This week was all about continuing where we left off last week – trying out new games to see what worked and what did not. Last week, we wrote a huge list on the white board of games that we wanted to try out and see if they would work for Punders and to see how we can spin it.
The first game that we played was one that I got taught by Katy Schutte and it is all about the world of theatre. You ask the audience for a name of a made up play and then a ‘Director’ shows you scenes from the said play and the improvisers act as though every scene and thing they do was pre planned and really amp up the acting.
The next game that we decided to try again was a fun little game that we used to play back in the original Punderstandably line-up. It is a game that relies on rhyming couplets and it is a really fun game to play. The scene works well with three people as it means that it always rotates as to who starts a rhyme in the game. The idea is that you can only talk in poetry and that leads where the game actually goes to. It worked again the second time round playing this game and I hope that we play it more in the future.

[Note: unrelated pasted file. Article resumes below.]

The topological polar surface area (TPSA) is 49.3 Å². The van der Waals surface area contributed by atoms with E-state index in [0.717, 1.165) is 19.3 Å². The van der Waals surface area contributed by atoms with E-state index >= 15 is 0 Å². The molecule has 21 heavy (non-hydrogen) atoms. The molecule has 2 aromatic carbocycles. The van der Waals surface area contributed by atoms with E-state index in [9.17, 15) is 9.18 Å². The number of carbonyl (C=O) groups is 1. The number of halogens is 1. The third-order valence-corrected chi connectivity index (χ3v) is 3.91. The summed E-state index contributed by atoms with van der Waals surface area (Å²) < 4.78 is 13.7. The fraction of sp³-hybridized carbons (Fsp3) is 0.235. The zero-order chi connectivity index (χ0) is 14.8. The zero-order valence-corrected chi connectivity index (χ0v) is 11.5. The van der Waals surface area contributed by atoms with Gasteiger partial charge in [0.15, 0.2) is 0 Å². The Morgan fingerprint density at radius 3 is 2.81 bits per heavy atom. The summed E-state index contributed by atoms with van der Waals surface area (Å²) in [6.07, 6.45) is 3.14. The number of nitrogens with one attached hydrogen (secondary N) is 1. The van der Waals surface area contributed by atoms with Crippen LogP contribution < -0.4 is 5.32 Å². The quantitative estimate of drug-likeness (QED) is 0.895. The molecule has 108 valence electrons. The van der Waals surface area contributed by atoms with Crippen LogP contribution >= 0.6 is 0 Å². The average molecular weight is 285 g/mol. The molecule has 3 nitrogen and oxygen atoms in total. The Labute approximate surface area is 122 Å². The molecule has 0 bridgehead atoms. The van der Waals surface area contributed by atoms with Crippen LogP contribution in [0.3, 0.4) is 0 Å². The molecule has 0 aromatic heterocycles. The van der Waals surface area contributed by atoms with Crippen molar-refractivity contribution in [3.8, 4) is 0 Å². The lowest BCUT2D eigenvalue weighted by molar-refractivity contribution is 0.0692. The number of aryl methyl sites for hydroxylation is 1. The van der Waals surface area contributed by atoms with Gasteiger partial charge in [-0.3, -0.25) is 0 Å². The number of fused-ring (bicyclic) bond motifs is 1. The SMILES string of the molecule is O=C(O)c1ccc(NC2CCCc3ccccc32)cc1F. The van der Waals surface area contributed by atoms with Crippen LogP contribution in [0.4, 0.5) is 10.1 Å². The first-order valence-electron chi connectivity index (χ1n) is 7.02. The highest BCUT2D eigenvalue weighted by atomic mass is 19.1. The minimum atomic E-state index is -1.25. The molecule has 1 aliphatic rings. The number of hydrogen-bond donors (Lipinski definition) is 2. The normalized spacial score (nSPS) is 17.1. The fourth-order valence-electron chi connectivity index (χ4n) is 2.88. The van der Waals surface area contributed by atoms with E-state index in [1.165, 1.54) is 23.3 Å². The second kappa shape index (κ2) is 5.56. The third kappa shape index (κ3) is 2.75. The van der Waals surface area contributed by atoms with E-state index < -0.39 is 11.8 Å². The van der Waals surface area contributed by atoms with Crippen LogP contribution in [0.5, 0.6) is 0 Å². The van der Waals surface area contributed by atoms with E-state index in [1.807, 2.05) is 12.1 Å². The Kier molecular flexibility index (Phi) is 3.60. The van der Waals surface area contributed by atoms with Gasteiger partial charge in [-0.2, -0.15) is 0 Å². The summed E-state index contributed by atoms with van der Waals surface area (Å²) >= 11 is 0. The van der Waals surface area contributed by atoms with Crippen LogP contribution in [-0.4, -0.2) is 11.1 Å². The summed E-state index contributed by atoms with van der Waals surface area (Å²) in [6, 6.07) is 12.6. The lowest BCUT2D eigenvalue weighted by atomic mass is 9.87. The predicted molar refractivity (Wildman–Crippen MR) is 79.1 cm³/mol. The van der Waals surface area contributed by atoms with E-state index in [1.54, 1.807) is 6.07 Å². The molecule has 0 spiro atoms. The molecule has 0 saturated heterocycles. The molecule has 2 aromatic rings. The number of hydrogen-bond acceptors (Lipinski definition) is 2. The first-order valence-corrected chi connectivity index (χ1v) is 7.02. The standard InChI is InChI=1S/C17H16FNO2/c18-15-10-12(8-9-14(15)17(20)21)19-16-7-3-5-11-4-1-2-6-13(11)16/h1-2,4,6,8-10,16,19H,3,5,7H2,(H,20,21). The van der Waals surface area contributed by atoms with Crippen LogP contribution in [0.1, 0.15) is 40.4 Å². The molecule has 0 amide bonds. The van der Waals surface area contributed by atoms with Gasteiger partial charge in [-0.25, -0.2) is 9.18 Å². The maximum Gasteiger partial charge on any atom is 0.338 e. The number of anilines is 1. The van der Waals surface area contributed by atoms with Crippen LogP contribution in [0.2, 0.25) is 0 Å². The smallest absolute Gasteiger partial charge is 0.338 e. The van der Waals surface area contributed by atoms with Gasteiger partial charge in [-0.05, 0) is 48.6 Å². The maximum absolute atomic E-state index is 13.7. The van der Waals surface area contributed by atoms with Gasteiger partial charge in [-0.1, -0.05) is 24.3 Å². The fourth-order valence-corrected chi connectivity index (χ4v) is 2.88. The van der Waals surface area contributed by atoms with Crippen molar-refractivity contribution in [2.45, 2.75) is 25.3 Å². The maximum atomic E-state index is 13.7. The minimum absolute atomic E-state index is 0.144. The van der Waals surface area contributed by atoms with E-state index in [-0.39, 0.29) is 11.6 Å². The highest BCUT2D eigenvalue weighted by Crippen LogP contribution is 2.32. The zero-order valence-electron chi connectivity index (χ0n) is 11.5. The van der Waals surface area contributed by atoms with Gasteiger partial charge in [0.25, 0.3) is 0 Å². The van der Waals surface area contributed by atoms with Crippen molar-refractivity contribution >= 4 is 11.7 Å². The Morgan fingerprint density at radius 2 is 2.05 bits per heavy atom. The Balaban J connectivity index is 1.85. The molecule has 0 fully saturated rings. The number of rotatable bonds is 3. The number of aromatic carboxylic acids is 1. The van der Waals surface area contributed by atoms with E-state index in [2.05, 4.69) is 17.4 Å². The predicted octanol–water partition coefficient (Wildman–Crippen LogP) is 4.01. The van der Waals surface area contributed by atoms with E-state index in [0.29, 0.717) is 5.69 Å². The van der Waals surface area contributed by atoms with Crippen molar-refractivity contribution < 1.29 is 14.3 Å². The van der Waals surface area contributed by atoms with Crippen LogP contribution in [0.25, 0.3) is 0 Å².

The next game we played was a spin on the game Union Jack that we played in our main show in May. Each corner is assigned an emotion and the aim is to move around the stage and mould into different emotions to really amp up the scene. It works really well with emotion but needs work as when we played it in the show we felt that it needed development.
Case Study – Katy Schutte
This week there was only one person I wanted to talk about and that is the improviser wizard, Katy Schutte. If you do not know who Katy is then she is an improviser that you must check out. Schutte is a very popular name on the London Improv scene and is also known all around the world for her teaching. She is Co-Artistic Director of The Maydays, part of the twoprov troupe Project 2, hosts on Destination Podcast and has even written a book called The Improvisers Way: A Longform Workbook.
The reason that I decided to write about Katy this week was because of the fact she taught me the theatre game I mentioned above and I remember that the main skill she taught me about this game was to really own the stage. The more you act like you are in a play with lines you have rehearsed and stage directions you have followed, the more the audience will react to the game that you are playing and that is why I enjoy it so much.
I am also glad that I initially learnt this game from Katy Schutte because she is such a talented improviser and really lays her passion and enthusiasm out for improv that it become infectious. If you ever get the chance to be taught by Katy, do it, do it, do it!